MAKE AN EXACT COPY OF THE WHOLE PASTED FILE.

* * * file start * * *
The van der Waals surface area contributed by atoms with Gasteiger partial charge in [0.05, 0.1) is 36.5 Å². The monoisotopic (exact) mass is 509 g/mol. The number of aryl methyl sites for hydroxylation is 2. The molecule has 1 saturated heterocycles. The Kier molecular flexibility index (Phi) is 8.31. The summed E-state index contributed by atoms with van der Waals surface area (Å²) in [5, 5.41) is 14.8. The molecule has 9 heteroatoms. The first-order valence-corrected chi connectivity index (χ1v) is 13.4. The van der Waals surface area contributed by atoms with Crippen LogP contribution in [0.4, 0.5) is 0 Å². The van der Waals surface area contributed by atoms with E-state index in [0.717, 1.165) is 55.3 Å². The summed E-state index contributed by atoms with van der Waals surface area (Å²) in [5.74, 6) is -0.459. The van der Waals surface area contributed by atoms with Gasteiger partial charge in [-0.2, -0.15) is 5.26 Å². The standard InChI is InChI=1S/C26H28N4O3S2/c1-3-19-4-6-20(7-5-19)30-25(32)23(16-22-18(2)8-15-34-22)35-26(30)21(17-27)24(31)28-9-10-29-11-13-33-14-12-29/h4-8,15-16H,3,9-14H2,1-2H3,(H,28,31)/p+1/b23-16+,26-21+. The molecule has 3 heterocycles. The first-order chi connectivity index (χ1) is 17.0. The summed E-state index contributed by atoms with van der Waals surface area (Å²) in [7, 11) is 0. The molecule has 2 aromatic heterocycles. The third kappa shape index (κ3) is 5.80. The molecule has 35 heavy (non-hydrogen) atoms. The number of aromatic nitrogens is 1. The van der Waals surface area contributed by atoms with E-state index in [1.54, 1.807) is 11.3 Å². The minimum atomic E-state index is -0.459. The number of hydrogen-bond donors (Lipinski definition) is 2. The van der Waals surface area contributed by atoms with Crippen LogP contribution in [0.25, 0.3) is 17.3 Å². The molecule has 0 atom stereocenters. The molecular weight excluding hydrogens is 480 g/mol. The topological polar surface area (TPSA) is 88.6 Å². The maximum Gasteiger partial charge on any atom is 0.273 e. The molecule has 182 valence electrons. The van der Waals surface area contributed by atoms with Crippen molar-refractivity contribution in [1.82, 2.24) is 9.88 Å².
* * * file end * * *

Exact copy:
The van der Waals surface area contributed by atoms with Gasteiger partial charge in [0.05, 0.1) is 36.5 Å². The monoisotopic (exact) mass is 509 g/mol. The number of aryl methyl sites for hydroxylation is 2. The molecule has 1 saturated heterocycles. The Kier molecular flexibility index (Phi) is 8.31. The summed E-state index contributed by atoms with van der Waals surface area (Å²) in [5, 5.41) is 14.8. The molecule has 9 heteroatoms. The first-order valence-corrected chi connectivity index (χ1v) is 13.4. The van der Waals surface area contributed by atoms with Crippen LogP contribution in [0.4, 0.5) is 0 Å². The van der Waals surface area contributed by atoms with E-state index in [0.717, 1.165) is 55.3 Å². The summed E-state index contributed by atoms with van der Waals surface area (Å²) in [5.74, 6) is -0.459. The van der Waals surface area contributed by atoms with Gasteiger partial charge in [-0.2, -0.15) is 5.26 Å². The standard InChI is InChI=1S/C26H28N4O3S2/c1-3-19-4-6-20(7-5-19)30-25(32)23(16-22-18(2)8-15-34-22)35-26(30)21(17-27)24(31)28-9-10-29-11-13-33-14-12-29/h4-8,15-16H,3,9-14H2,1-2H3,(H,28,31)/p+1/b23-16+,26-21+. The molecule has 3 heterocycles. The first-order chi connectivity index (χ1) is 17.0. The summed E-state index contributed by atoms with van der Waals surface area (Å²) in [7, 11) is 0. The molecule has 2 aromatic heterocycles. The third kappa shape index (κ3) is 5.80. The molecule has 35 heavy (non-hydrogen) atoms. The number of aromatic nitrogens is 1. The van der Waals surface area contributed by atoms with E-state index in [1.54, 1.807) is 11.3 Å². The minimum atomic E-state index is -0.459. The number of hydrogen-bond donors (Lipinski definition) is 2. The van der Waals surface area contributed by atoms with Crippen LogP contribution in [0.25, 0.3) is 17.3 Å². The molecule has 0 atom stereocenters. The molecular weight excluding hydrogens is 480 g/mol. The topological polar surface area (TPSA) is 88.6 Å². The maximum Gasteiger partial charge on any atom is 0.273 e. The molecule has 182 valence electrons. The van der Waals surface area contributed by atoms with Crippen molar-refractivity contribution in [1.82, 2.24) is 9.88 Å².